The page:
1. Use the time of a total stranger in such a way that he or she will not feel the time was wasted.
2. Give the reader at least one character he or she can root for.
3. Every character should want something, even if it is only a glass of water.
4. Every sentence must do one of two things—reveal character or advance the action.
5. Start as close to the end as possible.
6. Be a Sadist. No matter how sweet and innocent your leading charcters, make awful things happen to them—in order that the reader may see what they are made of.
7. Write to please just one person. If you open a window and make love to the world, so to speak, your story will get pneumonia.
8. Give your readers as much information as possible as soon as possible. To hell with suspense. Readers should have such complete understanding of what is going on, where and why, that they could finish the story themselves, should cockroaches eat the last few pages.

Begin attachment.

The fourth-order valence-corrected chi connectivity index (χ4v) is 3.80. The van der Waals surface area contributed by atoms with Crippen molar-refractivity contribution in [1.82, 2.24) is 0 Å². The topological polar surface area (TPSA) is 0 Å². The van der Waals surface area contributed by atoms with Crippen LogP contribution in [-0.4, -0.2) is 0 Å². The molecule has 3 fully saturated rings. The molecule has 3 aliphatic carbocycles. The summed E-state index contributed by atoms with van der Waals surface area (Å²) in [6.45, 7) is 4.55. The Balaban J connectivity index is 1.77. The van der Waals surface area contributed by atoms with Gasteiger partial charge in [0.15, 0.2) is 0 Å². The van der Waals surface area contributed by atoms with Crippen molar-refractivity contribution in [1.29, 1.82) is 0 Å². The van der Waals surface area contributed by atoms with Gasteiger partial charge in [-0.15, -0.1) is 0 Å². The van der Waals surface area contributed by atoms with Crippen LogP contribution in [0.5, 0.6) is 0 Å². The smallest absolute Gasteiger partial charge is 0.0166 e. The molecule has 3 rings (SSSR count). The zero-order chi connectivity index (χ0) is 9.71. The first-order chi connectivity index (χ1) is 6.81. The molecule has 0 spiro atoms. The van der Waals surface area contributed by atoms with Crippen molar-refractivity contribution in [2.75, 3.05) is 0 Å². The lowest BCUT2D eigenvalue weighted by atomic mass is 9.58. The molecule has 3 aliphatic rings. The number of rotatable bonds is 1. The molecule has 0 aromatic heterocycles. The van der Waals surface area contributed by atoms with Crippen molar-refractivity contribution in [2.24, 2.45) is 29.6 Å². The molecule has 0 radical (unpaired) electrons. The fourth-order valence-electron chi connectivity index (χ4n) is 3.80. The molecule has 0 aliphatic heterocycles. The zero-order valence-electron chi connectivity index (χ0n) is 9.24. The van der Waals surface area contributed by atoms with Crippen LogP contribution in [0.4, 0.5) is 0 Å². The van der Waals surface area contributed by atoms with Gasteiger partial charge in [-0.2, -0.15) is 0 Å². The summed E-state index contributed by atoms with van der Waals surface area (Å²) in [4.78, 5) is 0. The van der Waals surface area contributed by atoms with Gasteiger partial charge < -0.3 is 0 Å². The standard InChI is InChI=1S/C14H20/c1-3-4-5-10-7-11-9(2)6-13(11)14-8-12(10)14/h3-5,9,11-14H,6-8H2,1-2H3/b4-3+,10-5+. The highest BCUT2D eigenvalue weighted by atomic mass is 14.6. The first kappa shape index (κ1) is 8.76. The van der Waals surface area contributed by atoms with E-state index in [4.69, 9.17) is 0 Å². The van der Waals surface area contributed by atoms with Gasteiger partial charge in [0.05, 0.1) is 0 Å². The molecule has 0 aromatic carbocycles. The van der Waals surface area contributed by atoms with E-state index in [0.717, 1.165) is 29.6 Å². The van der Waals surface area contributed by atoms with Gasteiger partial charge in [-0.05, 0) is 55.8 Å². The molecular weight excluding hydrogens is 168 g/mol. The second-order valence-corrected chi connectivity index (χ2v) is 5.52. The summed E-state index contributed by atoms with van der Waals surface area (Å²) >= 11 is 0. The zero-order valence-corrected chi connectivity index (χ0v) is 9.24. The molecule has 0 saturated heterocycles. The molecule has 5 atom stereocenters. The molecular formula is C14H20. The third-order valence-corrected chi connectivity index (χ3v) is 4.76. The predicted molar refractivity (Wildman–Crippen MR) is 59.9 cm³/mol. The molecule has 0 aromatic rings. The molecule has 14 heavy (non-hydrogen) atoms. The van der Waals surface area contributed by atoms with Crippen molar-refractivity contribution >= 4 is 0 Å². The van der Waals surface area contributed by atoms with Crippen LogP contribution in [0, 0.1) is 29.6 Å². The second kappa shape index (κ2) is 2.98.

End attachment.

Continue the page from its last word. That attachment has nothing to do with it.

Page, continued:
(These are from the above link, which in turn borrows them from Vonnegut's Bagombo Snuff Box: Uncollected Short Fiction.)
Now, many successful writers have broken some (or nearly all) of these rules on several occasions, and I don't completely agree with all of them (my biggest quarrel is with #8). I do, however, think they comprise one of the better succinct "how-to" (or "how-not-to") guides to writing fiction, and I think they go a long way toward explaining why even fiction that isn't written that well can sell like hotcakes.
Now, it should also come as no surprise to you that I am decidedly not a fan of Stephenie Meyer's Twilight books (to use a somewhat dated example). However! I think they sell for many reasons apart from this country's recent obsession with vampires and the perpetual attraction of teenage girls to mysterious, well-coiffed boys. Some of those reasons include: Meyer gives the reader someone to root for; every characer in her books wants something; terrible things happen to her protagonists; &c, &c.
Some of Vonnegut's rules are a bit vague (see #1), but I think they nonetheless provide good benchmarks for whether or not one's fiction is, at the very least, functional. What I like best about them is that they're reader-oriented, not craft-oriented, so the question "What does the reader want? What will engage him/her?" is always paramount.
So I ask you, mes auteurs: what are your favorite writing quote/unquote rules? Which do you follow and which do you break? Which authors/books have proved themselves most useful to you when writing your own fiction?
To the comments!